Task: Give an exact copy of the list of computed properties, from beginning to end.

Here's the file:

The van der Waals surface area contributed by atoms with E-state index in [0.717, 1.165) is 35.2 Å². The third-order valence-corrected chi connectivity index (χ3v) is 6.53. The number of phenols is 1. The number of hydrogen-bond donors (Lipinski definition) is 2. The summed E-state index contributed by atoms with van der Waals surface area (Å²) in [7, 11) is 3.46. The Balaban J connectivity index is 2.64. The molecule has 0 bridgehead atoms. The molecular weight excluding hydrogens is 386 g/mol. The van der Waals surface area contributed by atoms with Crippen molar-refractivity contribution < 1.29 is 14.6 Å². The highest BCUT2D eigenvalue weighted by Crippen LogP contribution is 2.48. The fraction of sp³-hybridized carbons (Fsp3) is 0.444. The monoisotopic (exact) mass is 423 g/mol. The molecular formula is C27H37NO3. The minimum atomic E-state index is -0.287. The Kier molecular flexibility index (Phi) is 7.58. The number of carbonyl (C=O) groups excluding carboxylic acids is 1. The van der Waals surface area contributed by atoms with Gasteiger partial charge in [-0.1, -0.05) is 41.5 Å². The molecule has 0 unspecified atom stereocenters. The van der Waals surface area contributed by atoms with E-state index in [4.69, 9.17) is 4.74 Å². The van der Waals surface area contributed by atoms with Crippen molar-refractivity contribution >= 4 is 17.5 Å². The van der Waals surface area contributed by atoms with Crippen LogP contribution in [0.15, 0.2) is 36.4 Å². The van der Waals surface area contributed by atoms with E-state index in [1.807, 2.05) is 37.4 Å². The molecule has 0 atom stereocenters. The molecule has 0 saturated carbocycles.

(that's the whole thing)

The van der Waals surface area contributed by atoms with E-state index in [0.717, 1.165) is 35.2 Å². The third-order valence-corrected chi connectivity index (χ3v) is 6.53. The number of phenols is 1. The number of hydrogen-bond donors (Lipinski definition) is 2. The summed E-state index contributed by atoms with van der Waals surface area (Å²) in [7, 11) is 3.46. The Balaban J connectivity index is 2.64. The molecule has 0 bridgehead atoms. The molecular weight excluding hydrogens is 386 g/mol. The van der Waals surface area contributed by atoms with Crippen molar-refractivity contribution < 1.29 is 14.6 Å². The highest BCUT2D eigenvalue weighted by Crippen LogP contribution is 2.48. The fraction of sp³-hybridized carbons (Fsp3) is 0.444. The monoisotopic (exact) mass is 423 g/mol. The molecular formula is C27H37NO3. The minimum atomic E-state index is -0.287. The Kier molecular flexibility index (Phi) is 7.58. The number of carbonyl (C=O) groups excluding carboxylic acids is 1. The van der Waals surface area contributed by atoms with Gasteiger partial charge in [-0.1, -0.05) is 41.5 Å². The molecule has 0 unspecified atom stereocenters. The van der Waals surface area contributed by atoms with E-state index in [4.69, 9.17) is 4.74 Å². The van der Waals surface area contributed by atoms with Crippen molar-refractivity contribution >= 4 is 17.5 Å². The van der Waals surface area contributed by atoms with Crippen LogP contribution in [0.15, 0.2) is 36.4 Å². The van der Waals surface area contributed by atoms with E-state index in [1.807, 2.05) is 37.4 Å². The molecule has 0 atom stereocenters. The molecule has 0 saturated carbocycles.